lilikoi curd

Passion Fruit Curd


Passion Fruit Curd Recipe

I have a love hate relationship with our lilikoi (passion fruit) vines. They’re lovely and have the most amazing flowers, followed by fat fruits full of sweet, tart, delicious goodness. They provide shade for part of the backyard, perfect for visiting with chickens. What’s not to love?

lilikoi flower

The lilikoi vine has pretty much taken over my clothes lines. We’re poor and don’t have a dryer, which means that I have no choice but to hang my clothes out to dry. Don’t try to tell me how romantic it is. Only people with dryers think that. It’s bad enough having to stand out in the hot sun (when it’s not trying to rain on my laundry) to hang up clothes. The last thing I want to do is battle with an ever encroaching vine winding it’s way around the clothes line and growing into my clothes pins. Enough already.

lilikoi vine

The vine growing through the clotheslines has also formed a mini-canopy in our backyard, forcing the other plants to grow freakishly tall to find the sunlight. I might have the world’s tallest pink hibiscus. Nothing happens for the first five feet, and then there are three blossoms peeking out above the vines. It’s like my own private jungle in the middle of the city.


But then when I really start to hate that stupid vine, it allows me to make something delicious, like this passion fruit curd. I used it in my Passion Fruit Victoria Sponge Cake, and it was tasty. I think passion fruit pulp looks a bit like frog spawn with the seeds in, but it tastes so tart and lovely that I’ll forgive it.

lilikoi pulp and eggs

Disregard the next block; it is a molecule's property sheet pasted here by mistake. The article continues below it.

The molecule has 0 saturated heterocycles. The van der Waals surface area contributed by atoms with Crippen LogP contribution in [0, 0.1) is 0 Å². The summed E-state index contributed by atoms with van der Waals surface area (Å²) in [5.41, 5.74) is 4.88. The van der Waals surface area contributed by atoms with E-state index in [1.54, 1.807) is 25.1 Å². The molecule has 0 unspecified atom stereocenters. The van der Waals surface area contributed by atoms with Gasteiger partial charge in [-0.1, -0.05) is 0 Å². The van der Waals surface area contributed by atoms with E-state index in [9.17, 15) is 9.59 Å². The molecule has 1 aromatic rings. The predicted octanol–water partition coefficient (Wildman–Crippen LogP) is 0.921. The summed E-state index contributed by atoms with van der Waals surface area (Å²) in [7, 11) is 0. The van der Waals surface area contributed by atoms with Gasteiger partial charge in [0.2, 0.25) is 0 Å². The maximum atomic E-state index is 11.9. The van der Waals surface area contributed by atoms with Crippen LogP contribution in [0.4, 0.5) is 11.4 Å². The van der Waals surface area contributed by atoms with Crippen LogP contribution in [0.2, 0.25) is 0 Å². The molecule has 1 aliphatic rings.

You could use this passion fruit curd as much more than a cake filling. I think it would be a lovely topping for pavlova or pound cake, or even frozen yogurt. I haven’t tried it, but it might also be awesome stirred into some oatmeal in the morning. It takes a bit of time to accomplish, but stirring is a good time to meditate on life and how, in the end, nature is way better than laundry.

 lilikoi curd

Lilikoi (Passion Fruit) Curd
Yields 12
Sweet and tart tropical topping
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Prep Time
15 min
Cook Time
20 min
Prep Time
15 min
Cook Time
20 min
  1. 1 cup lilikoi (passion fruit) pulp and seeds, 8-10 lilikoi
  2. 2 whole eggs
  3. 3 egg yolks
  4. 150 grams (2/3 cup) sugar
  5. 100 grams (1/2 cup) butter, cubed
  1. Cut open your lilikoi and scoop out the guts with a spoon until you get a cup worth.
  2. Add pulp, eggs, egg yolks, and sugar to a large, heat-proof mixing bowl. Whisk to combine.
  3. Add the butter and place the bowl over a pan of simmering water. You only need about an inch of water. Don't let the water touch the bottom of the bowl.
  4. Stir continuously as the butter melts. It will look odd for a while, but eventually it will smooth out and thicken up. It took about 20 minutes on my stove.
  5. Remove from heat and transfer to a clean jar for storage. It will keep for at least two weeks, giving you plenty of time to experiment.
Adapted from Simply Delicius
Adapted from Simply Delicius
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